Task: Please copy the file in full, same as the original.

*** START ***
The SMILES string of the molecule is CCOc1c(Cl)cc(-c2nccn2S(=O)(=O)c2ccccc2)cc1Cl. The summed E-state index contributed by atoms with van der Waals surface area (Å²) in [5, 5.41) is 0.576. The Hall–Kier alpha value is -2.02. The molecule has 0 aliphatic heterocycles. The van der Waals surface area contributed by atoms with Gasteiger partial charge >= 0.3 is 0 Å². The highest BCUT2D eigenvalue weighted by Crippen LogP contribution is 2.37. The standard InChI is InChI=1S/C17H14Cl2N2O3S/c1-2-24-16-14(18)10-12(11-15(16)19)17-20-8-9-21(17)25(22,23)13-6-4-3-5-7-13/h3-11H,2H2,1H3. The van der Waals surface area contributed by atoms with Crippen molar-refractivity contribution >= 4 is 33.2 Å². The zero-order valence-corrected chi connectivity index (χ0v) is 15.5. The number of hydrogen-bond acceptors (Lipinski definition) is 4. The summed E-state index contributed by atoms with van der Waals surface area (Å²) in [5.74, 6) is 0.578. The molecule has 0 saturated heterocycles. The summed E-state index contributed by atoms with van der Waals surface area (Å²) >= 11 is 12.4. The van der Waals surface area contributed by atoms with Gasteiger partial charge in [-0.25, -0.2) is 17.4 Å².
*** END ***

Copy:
The SMILES string of the molecule is CCOc1c(Cl)cc(-c2nccn2S(=O)(=O)c2ccccc2)cc1Cl. The summed E-state index contributed by atoms with van der Waals surface area (Å²) in [5, 5.41) is 0.576. The Hall–Kier alpha value is -2.02. The molecule has 0 aliphatic heterocycles. The van der Waals surface area contributed by atoms with Gasteiger partial charge >= 0.3 is 0 Å². The highest BCUT2D eigenvalue weighted by Crippen LogP contribution is 2.37. The standard InChI is InChI=1S/C17H14Cl2N2O3S/c1-2-24-16-14(18)10-12(11-15(16)19)17-20-8-9-21(17)25(22,23)13-6-4-3-5-7-13/h3-11H,2H2,1H3. The van der Waals surface area contributed by atoms with Crippen molar-refractivity contribution >= 4 is 33.2 Å². The zero-order valence-corrected chi connectivity index (χ0v) is 15.5. The number of hydrogen-bond acceptors (Lipinski definition) is 4. The summed E-state index contributed by atoms with van der Waals surface area (Å²) in [5.74, 6) is 0.578. The molecule has 0 saturated heterocycles. The summed E-state index contributed by atoms with van der Waals surface area (Å²) >= 11 is 12.4. The van der Waals surface area contributed by atoms with Gasteiger partial charge in [-0.25, -0.2) is 17.4 Å².